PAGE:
In Clark’s graphic-novel debut, superpowered teens protect the world and battle villains.
A vaccination saves humanity from an enigmatic virus—but at a cost. It also sparks supernatural abilities in people, like 19-year-old Enmanuel Summers and his younger sister, Autumn. While Enmanuel is capable of gravity manipulation, Autumn can manipulate molecules, allowing her to morph anything, including herself. The siblings use their powers for good, like stopping would-be robbers. Offering the occasional helping hand (and sword) is Lynnwood Flores, Enmanuel’s chum and Autumn’s boyfriend. Lynn has the “natural” ability—not derived from the vaccination—of chi manipulation. In the course of the story, the group encounters Montrell Smith, an eventual ally, who manipulates electricity, and Enmanuel becomes smitten with nonsuperpowered Hitomi Takahashi. The chapters unfold as individual adventures, which include minor woes, like going without turkey on Thanksgiving. But the young superheroes’ troubles are usually bigger; they are often the target of any number of villains, from Dr. Technus, a villain in a robot suit, to Fraydel, a fearsome witch. Before long, they’re up against their most formidable foe: a mysterious organization that abducts two of the teens, prompting the others to attempt a perilous rescue. This story’s light, breezy style (consisting predominantly of action scenes) doesn’t come at the cost of character development. Enmanuel, for example, taps into a surprising new ability when someone threatens Hitomi, and Autumn’s morphing into less stable components, like gas, puts her in danger of an accompanying mental instability. Clark’s illustrations resemble sketches more than a finished, refined product, with freehanded panels and a visible lined-paper background (though the lined paper inexplicably disappears in later chapters). While this method appears amateurish, Clark astutely fills his pages with vibrant images and showcases a diverting anime/manga influence with exaggerated eyes and spiky hair. It’s clear by this novel’s end that another volume or two will likely follow.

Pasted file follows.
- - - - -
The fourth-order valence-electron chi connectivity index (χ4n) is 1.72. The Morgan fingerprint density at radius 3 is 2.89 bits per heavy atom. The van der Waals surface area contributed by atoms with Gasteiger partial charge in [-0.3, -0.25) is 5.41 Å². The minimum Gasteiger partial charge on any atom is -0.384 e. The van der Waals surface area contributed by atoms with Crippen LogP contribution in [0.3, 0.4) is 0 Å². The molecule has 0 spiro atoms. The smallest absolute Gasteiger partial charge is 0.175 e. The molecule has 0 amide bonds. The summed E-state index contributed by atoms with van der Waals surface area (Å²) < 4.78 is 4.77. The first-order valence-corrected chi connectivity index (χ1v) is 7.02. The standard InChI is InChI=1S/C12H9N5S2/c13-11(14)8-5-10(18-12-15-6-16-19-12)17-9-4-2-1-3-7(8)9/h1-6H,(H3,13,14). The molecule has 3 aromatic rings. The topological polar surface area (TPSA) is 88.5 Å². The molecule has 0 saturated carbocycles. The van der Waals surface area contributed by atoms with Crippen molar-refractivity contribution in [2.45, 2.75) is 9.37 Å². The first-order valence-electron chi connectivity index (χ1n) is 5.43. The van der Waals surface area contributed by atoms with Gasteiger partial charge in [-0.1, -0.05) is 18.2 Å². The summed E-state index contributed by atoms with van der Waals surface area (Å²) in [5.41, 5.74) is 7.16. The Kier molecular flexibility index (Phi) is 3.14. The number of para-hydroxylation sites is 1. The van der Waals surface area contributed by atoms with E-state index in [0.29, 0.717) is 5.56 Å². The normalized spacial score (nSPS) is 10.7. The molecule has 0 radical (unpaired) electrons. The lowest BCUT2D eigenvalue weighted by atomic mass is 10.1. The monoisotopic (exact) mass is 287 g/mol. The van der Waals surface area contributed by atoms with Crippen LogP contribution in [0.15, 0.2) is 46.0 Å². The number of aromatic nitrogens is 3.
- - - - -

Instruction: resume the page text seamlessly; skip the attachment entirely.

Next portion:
Despite the simple narrative and unpolished art, this is entertaining stuff from an ambitious, energetic author/illustrator.